Hysterectomy Won't Lower Sexual Function
'Compelling' Evidence That Surgery Improves Quality of Life
WebMD News Archive
Oct. 23, 2002 -- New research should help reassure the roughly 600,000 women in the U.S. who have hysterectomies each year. Investigators found no decline in sexual and bowel function among women taking part in a British study, and urinary function actually improved.
"The lay press has given many women the idea that having a total hysterectomy will affect their orgasms," says Joseph Schaffer, MD, of the University of Texas Southwestern Medical Center (UTSW). "Worries about sexual function are probably the leading reason that women ask for subtotal hysterectomies. This research does not find that one surgery is better than the other in this regard, or with regard to other quality-of-life concerns."
The study compared women having total hysterectomies, in which both the uterus and the cervix are removed, to women having subtotal or partial hysterectomies, in which the cervix is spared. The vast majority of surgeries in the U.S. involve total removal, but there has been some suggestion that the less radical approach results in fewer long-term problems.
Researcher Isaac Manyonda, MD, PhD, and colleagues from St. George's Hospital in London, found little difference one year after surgery among 279 women who had either total or subtotal hysterectomies. No major differences were seen in the frequency of intercourse or orgasm. The study findings are reported in the Oct. 24 issue of TheNew England Journal of Medicine.
Fewer women in both groups reported problems with urinary function -- including frequent and nighttime urination -- following hysterectomies. Women who had subtotal hysterectomies recovered from surgery faster than the other patients, but 7% also continued to experience monthly bleeding or spotting.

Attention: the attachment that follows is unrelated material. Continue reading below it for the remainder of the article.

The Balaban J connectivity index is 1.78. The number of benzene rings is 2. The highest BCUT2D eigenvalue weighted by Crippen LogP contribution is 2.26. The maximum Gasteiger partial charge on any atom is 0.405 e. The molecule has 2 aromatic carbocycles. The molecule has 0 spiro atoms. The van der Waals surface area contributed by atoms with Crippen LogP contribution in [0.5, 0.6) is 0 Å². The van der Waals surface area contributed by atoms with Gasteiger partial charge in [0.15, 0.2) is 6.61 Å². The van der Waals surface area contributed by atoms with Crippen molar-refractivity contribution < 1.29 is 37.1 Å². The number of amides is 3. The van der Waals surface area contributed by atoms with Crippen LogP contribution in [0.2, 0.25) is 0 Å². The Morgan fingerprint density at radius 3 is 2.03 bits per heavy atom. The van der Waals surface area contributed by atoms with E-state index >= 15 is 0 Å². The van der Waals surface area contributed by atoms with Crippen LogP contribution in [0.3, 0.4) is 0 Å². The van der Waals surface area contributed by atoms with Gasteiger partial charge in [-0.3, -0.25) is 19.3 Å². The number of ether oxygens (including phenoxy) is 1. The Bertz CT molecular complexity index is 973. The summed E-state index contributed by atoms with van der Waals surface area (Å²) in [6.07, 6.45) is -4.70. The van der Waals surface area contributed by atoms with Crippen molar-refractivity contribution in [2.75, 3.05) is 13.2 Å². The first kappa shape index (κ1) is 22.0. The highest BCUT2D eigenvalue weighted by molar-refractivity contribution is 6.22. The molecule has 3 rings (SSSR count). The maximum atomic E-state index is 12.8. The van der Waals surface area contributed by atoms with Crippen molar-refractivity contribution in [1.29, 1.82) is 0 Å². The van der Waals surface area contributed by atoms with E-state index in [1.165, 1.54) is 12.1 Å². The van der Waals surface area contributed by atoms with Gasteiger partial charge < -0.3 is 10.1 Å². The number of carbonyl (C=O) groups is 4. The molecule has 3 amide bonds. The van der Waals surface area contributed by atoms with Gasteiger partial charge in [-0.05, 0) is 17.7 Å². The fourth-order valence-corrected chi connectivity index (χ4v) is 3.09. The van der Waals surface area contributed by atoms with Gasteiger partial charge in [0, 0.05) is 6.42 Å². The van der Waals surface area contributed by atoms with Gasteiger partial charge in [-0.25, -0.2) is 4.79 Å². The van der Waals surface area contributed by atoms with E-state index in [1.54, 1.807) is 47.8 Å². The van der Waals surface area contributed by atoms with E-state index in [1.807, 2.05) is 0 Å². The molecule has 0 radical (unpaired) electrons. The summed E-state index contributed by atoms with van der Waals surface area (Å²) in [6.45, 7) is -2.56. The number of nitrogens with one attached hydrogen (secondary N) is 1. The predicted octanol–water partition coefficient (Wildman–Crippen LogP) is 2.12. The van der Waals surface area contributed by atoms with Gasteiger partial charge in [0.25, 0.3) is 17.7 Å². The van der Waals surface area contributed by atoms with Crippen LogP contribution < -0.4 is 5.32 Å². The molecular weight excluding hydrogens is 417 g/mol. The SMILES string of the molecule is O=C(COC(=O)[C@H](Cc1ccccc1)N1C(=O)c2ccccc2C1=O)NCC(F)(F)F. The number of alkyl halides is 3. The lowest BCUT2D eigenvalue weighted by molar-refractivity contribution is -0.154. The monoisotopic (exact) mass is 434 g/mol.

"One message from this study is that no one surgical approach is clearly best," Manyonda tells WebMD. "Another message is that this surgery can dramatically improve quality of life."
Hysterectomies are typically performed in women who have abnormal uterine bleeding and pelvic pain. They are far more common in the U.S. than in most other parts of the world, including the U.K., and many experts believe that too many American women have them.
"I have no doubt that a woman whose life has been made miserable by heavy bleeding or pain will have a better quality of life after having a hysterectomy," ob-gyn Jeanette S. Brown, MD, tells WebMD. "But for women who don't really need this surgery, the risks are not worth it."
Brown recently published a study showing that women who have had hysterectomies have a 40% to 60% greater risk of problems with urinary incontinence after the age of 60. She directs the Women's Continence Center at the University of California in San Francisco.
"The hysterectomy rate in the U.S. is close to 40%, compared to 20% in the U.K. and 11% in Scandinavia," she says. "And even within the United States, hysterectomies are performed far more often in some areas than in others. It is not likely that women are different in areas where hysterectomies are more common."
But Schaffer, who wrote an editorial accompanying the latest hysterectomy study, tells WebMD the findings should reassure women who need the surgery. He directs the urogynecology and reconstructive pelvic surgery program at UTSW.
"This is some of the most compelling evidence we have that hysterectomy really does improve quality of life," he says. -->